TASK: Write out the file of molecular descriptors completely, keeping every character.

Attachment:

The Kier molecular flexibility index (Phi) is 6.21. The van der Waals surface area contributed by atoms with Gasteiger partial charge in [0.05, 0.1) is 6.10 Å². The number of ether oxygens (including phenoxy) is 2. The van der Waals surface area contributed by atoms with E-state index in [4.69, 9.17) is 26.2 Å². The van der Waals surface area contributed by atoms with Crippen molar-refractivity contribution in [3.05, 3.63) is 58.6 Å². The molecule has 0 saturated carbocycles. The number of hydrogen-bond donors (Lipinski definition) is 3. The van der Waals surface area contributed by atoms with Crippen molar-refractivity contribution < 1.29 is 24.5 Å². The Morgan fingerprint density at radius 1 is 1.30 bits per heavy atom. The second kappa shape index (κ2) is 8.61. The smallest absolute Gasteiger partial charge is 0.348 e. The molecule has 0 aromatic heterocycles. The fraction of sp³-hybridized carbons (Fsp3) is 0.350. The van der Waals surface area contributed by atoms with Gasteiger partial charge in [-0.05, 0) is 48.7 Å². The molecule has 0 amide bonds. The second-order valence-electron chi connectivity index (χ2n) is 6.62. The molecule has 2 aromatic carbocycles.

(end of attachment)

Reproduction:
The Kier molecular flexibility index (Phi) is 6.21. The van der Waals surface area contributed by atoms with Gasteiger partial charge in [0.05, 0.1) is 6.10 Å². The number of ether oxygens (including phenoxy) is 2. The van der Waals surface area contributed by atoms with E-state index in [4.69, 9.17) is 26.2 Å². The van der Waals surface area contributed by atoms with Crippen molar-refractivity contribution in [3.05, 3.63) is 58.6 Å². The molecule has 0 saturated carbocycles. The number of hydrogen-bond donors (Lipinski definition) is 3. The van der Waals surface area contributed by atoms with Crippen molar-refractivity contribution < 1.29 is 24.5 Å². The Morgan fingerprint density at radius 1 is 1.30 bits per heavy atom. The second kappa shape index (κ2) is 8.61. The smallest absolute Gasteiger partial charge is 0.348 e. The molecule has 0 aromatic heterocycles. The fraction of sp³-hybridized carbons (Fsp3) is 0.350. The van der Waals surface area contributed by atoms with Gasteiger partial charge in [-0.05, 0) is 48.7 Å². The molecule has 0 amide bonds. The second-order valence-electron chi connectivity index (χ2n) is 6.62. The molecule has 2 aromatic carbocycles.